And then there was happiness

It’s been about a decade since I first met my friends at NYU’s college newspaper. We worked late nights putting out the 12-page rag. And in our tired stupor, we shared our aspirations of becoming professional journalists and getting paid to do what we love.

A few years later, we sat around at a bar sipping beers, and we found ourselves talking about our escapades as professional journalists. We complained about this and that. We talked about getting the right opportunity, because then we could really show the world how talented we are.

Last weekend, we gathered again. We did the usual — drinking beer, sharing aspirations and complaining about this and that. Many of us are relatively successful. By that, I mean we are doing what we wanted to do. Or at the least, we’re close enough. Just one more eek, and perhaps we’d be where we said we wanted to be as college freshmen.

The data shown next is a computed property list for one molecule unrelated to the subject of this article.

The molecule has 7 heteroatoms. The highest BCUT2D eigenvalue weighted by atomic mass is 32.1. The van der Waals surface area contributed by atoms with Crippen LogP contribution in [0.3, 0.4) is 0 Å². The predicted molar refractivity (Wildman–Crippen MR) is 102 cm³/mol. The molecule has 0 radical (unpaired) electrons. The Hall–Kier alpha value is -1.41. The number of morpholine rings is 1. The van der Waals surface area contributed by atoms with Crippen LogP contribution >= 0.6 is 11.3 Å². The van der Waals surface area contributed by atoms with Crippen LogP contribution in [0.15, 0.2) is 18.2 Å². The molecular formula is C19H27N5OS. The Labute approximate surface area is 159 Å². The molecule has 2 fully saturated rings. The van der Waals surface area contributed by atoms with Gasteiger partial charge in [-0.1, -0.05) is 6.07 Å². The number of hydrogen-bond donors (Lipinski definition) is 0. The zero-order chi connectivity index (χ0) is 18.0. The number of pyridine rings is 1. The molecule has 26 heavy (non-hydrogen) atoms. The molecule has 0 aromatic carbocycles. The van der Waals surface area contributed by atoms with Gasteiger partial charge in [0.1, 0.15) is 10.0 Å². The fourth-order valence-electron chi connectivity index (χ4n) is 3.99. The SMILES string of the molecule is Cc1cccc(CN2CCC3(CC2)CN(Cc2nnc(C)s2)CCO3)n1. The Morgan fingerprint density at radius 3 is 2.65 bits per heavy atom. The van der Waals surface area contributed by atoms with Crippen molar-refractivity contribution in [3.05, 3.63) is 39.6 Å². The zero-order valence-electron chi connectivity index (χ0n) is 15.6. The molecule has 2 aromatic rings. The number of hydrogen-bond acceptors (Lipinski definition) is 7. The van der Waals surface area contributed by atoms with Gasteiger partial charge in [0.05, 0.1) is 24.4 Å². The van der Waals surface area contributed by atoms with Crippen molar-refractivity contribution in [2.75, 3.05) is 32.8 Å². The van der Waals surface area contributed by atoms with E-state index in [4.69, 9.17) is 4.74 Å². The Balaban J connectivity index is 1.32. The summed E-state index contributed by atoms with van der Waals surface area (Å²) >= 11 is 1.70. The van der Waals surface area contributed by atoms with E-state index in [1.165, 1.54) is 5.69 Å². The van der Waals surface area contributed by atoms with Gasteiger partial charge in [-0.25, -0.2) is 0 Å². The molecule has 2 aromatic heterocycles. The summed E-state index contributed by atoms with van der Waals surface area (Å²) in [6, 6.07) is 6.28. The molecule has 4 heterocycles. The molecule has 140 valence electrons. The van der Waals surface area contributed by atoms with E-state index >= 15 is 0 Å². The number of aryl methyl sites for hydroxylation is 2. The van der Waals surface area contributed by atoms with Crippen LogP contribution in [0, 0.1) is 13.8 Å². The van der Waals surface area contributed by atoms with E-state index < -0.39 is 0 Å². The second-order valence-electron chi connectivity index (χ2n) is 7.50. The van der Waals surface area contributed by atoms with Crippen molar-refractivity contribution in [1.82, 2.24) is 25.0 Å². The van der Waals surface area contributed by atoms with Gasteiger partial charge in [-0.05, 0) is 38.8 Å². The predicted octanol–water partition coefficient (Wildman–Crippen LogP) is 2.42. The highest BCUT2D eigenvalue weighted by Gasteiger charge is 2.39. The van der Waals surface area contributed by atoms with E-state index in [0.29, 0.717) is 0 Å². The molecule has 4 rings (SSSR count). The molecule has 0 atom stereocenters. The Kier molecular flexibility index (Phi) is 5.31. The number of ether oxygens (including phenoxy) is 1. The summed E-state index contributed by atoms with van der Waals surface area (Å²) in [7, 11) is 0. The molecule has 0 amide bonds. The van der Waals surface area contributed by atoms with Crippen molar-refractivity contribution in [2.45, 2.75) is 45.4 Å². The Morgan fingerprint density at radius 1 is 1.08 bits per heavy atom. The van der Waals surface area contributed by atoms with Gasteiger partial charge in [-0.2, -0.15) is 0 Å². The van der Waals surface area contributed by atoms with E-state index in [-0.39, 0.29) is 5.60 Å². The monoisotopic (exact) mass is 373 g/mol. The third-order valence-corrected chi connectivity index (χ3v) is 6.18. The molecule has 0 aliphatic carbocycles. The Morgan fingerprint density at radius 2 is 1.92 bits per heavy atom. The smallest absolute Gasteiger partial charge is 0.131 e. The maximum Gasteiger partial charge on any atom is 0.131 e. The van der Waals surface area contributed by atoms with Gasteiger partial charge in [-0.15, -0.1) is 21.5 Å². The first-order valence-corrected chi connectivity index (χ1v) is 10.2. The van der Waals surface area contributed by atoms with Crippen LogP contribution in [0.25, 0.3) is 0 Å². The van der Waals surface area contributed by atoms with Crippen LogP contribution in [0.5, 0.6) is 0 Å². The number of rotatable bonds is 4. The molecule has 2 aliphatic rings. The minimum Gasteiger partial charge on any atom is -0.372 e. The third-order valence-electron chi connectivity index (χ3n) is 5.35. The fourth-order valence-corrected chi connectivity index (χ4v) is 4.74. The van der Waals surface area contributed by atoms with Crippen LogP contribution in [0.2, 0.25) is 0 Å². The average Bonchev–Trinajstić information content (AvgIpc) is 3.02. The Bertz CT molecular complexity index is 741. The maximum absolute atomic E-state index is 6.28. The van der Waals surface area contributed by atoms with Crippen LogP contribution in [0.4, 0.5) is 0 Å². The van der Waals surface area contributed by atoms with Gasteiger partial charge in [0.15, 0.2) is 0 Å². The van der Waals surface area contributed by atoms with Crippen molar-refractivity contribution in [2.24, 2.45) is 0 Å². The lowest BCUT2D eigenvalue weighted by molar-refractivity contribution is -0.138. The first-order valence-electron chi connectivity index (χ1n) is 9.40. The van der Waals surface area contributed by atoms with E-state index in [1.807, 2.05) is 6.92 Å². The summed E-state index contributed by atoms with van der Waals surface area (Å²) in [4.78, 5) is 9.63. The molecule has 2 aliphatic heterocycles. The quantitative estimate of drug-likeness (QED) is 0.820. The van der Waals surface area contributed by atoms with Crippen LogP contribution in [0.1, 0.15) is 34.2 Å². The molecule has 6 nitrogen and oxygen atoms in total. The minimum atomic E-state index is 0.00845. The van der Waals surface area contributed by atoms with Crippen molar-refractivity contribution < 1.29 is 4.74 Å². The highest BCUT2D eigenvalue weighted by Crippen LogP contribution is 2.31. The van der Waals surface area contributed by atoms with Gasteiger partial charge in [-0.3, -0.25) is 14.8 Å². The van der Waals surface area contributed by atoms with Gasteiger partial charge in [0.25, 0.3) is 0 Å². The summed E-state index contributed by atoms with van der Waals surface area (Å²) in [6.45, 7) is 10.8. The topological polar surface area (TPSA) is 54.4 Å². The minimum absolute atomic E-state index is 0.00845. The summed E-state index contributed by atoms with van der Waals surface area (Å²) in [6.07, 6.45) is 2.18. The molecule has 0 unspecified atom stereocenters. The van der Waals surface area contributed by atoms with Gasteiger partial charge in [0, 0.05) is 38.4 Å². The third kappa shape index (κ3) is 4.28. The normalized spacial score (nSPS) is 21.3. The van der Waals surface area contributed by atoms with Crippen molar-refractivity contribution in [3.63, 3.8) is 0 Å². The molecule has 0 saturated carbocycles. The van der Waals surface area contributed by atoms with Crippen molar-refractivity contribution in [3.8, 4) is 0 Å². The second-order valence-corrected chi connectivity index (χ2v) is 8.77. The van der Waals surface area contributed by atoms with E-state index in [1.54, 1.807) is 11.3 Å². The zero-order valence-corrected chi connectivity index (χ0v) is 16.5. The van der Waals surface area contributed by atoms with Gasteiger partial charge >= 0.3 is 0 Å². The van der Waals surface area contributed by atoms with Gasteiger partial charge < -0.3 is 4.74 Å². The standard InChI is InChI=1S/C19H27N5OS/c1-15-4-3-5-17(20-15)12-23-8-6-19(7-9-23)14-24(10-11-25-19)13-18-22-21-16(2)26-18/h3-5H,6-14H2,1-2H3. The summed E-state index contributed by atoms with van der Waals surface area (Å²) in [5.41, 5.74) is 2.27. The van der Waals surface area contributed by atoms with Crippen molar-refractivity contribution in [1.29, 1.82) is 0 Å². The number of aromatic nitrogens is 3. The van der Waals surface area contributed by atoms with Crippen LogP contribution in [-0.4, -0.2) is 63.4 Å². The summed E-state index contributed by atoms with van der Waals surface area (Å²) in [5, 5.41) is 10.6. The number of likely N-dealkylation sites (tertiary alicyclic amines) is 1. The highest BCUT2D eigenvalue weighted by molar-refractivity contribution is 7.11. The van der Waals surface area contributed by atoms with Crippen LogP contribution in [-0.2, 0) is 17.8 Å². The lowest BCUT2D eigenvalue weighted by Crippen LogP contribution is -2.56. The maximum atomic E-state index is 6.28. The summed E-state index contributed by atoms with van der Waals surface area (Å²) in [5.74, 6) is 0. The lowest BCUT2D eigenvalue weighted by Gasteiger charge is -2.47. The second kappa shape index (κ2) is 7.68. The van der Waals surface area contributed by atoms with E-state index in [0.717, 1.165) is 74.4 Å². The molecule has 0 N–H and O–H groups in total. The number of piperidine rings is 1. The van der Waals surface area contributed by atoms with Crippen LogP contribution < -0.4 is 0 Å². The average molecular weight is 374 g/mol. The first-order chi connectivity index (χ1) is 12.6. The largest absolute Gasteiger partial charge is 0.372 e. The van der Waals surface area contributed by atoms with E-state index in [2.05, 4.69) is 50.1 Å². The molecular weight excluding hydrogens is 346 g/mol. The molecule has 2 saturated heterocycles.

But then we started talking about what makes us happy — about what would make us happy.

Adam, in his infinite wisdom, said he’s come to the conclusion that no amount of professional success would bring him happiness.

Someone else, I don’t remember who, said they’ve been trying to be satisfied with things other than work.

Then as we sat around reminiscing about all the times we didn’t think of talk about being happy, Amanda said that she was happy at that moment, and we all agreed.

It seems happiness has nothing to do with satisfaction.

And it seems satisfaction is not the plurality of happiness.

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